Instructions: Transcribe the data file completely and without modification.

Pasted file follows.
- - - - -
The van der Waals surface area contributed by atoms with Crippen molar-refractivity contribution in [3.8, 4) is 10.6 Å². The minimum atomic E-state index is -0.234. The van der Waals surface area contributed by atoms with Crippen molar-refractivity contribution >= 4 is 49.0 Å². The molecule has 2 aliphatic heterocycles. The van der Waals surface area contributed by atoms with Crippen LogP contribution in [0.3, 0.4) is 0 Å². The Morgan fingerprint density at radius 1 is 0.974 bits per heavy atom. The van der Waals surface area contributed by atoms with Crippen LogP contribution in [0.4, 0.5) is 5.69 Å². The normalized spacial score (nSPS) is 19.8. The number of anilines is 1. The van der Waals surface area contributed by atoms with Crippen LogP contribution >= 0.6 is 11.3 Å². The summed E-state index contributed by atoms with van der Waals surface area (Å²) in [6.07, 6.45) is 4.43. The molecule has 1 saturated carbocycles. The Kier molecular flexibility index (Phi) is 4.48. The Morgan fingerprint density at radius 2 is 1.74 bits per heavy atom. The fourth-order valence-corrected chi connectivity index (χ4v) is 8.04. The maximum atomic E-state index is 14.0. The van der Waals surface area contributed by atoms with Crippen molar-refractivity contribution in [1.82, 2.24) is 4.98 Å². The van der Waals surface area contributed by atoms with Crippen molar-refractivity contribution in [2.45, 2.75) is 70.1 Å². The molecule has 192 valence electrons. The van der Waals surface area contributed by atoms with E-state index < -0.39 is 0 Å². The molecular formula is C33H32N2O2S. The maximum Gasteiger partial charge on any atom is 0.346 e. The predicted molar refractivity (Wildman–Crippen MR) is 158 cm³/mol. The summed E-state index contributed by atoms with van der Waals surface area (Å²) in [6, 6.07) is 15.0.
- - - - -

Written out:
The van der Waals surface area contributed by atoms with Crippen molar-refractivity contribution in [3.8, 4) is 10.6 Å². The minimum atomic E-state index is -0.234. The van der Waals surface area contributed by atoms with Crippen molar-refractivity contribution >= 4 is 49.0 Å². The molecule has 2 aliphatic heterocycles. The van der Waals surface area contributed by atoms with Crippen LogP contribution in [0.3, 0.4) is 0 Å². The Morgan fingerprint density at radius 1 is 0.974 bits per heavy atom. The van der Waals surface area contributed by atoms with Crippen LogP contribution in [0.4, 0.5) is 5.69 Å². The normalized spacial score (nSPS) is 19.8. The number of anilines is 1. The van der Waals surface area contributed by atoms with Crippen LogP contribution >= 0.6 is 11.3 Å². The summed E-state index contributed by atoms with van der Waals surface area (Å²) in [6.07, 6.45) is 4.43. The molecule has 1 saturated carbocycles. The Kier molecular flexibility index (Phi) is 4.48. The Morgan fingerprint density at radius 2 is 1.74 bits per heavy atom. The fourth-order valence-corrected chi connectivity index (χ4v) is 8.04. The maximum atomic E-state index is 14.0. The van der Waals surface area contributed by atoms with Crippen molar-refractivity contribution in [1.82, 2.24) is 4.98 Å². The van der Waals surface area contributed by atoms with Crippen molar-refractivity contribution in [2.45, 2.75) is 70.1 Å². The molecule has 192 valence electrons. The van der Waals surface area contributed by atoms with E-state index < -0.39 is 0 Å². The molecular formula is C33H32N2O2S. The maximum Gasteiger partial charge on any atom is 0.346 e. The predicted molar refractivity (Wildman–Crippen MR) is 158 cm³/mol. The summed E-state index contributed by atoms with van der Waals surface area (Å²) in [6, 6.07) is 15.0.